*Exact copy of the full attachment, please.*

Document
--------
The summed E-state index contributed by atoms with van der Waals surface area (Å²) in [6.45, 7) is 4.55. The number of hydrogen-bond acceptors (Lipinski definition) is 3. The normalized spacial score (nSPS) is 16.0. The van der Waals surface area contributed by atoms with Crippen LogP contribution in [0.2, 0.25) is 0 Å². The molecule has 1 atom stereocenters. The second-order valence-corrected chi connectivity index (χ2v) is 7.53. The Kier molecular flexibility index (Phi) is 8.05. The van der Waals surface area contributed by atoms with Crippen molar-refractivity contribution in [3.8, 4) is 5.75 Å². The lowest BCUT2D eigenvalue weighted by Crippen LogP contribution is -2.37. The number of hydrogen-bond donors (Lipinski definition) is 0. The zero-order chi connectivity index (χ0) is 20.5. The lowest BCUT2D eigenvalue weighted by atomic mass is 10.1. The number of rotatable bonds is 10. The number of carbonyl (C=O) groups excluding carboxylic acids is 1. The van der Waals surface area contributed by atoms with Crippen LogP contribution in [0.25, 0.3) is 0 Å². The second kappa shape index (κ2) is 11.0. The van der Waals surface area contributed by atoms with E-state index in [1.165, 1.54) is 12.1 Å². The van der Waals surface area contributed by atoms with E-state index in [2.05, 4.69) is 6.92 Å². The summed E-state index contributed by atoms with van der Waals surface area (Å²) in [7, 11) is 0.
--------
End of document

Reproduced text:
The summed E-state index contributed by atoms with van der Waals surface area (Å²) in [6.45, 7) is 4.55. The number of hydrogen-bond acceptors (Lipinski definition) is 3. The normalized spacial score (nSPS) is 16.0. The van der Waals surface area contributed by atoms with Crippen LogP contribution in [0.2, 0.25) is 0 Å². The molecule has 1 atom stereocenters. The second-order valence-corrected chi connectivity index (χ2v) is 7.53. The Kier molecular flexibility index (Phi) is 8.05. The van der Waals surface area contributed by atoms with Crippen molar-refractivity contribution in [3.8, 4) is 5.75 Å². The lowest BCUT2D eigenvalue weighted by Crippen LogP contribution is -2.37. The number of hydrogen-bond donors (Lipinski definition) is 0. The zero-order chi connectivity index (χ0) is 20.5. The lowest BCUT2D eigenvalue weighted by atomic mass is 10.1. The number of rotatable bonds is 10. The number of carbonyl (C=O) groups excluding carboxylic acids is 1. The van der Waals surface area contributed by atoms with Crippen LogP contribution in [0.25, 0.3) is 0 Å². The second kappa shape index (κ2) is 11.0. The van der Waals surface area contributed by atoms with E-state index in [1.165, 1.54) is 12.1 Å². The van der Waals surface area contributed by atoms with E-state index in [2.05, 4.69) is 6.92 Å². The summed E-state index contributed by atoms with van der Waals surface area (Å²) in [7, 11) is 0.